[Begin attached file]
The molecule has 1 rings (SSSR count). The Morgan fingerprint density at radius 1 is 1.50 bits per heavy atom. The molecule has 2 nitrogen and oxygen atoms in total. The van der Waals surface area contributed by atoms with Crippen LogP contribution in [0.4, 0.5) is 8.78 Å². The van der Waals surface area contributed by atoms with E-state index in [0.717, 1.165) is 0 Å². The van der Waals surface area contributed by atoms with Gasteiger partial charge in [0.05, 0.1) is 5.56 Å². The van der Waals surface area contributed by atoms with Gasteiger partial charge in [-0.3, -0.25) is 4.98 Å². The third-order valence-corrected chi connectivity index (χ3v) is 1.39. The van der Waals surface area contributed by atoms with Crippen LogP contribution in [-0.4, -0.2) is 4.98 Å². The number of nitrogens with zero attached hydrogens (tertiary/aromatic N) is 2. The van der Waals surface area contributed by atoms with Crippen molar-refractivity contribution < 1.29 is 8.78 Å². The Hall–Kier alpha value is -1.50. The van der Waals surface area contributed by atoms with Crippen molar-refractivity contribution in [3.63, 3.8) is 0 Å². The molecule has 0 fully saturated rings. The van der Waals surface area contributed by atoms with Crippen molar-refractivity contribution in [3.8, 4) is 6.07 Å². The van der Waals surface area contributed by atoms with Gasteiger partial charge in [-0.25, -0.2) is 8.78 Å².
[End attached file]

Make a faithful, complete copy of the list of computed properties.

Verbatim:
The molecule has 1 rings (SSSR count). The Morgan fingerprint density at radius 1 is 1.50 bits per heavy atom. The molecule has 2 nitrogen and oxygen atoms in total. The van der Waals surface area contributed by atoms with Crippen LogP contribution in [0.4, 0.5) is 8.78 Å². The van der Waals surface area contributed by atoms with E-state index in [0.717, 1.165) is 0 Å². The van der Waals surface area contributed by atoms with Gasteiger partial charge in [0.05, 0.1) is 5.56 Å². The van der Waals surface area contributed by atoms with Gasteiger partial charge in [-0.3, -0.25) is 4.98 Å². The third-order valence-corrected chi connectivity index (χ3v) is 1.39. The van der Waals surface area contributed by atoms with Crippen LogP contribution in [-0.4, -0.2) is 4.98 Å². The number of nitrogens with zero attached hydrogens (tertiary/aromatic N) is 2. The van der Waals surface area contributed by atoms with Crippen molar-refractivity contribution < 1.29 is 8.78 Å². The Hall–Kier alpha value is -1.50. The van der Waals surface area contributed by atoms with Crippen molar-refractivity contribution in [3.63, 3.8) is 0 Å². The molecule has 0 fully saturated rings. The van der Waals surface area contributed by atoms with Crippen molar-refractivity contribution in [3.8, 4) is 6.07 Å². The van der Waals surface area contributed by atoms with Gasteiger partial charge in [-0.25, -0.2) is 8.78 Å².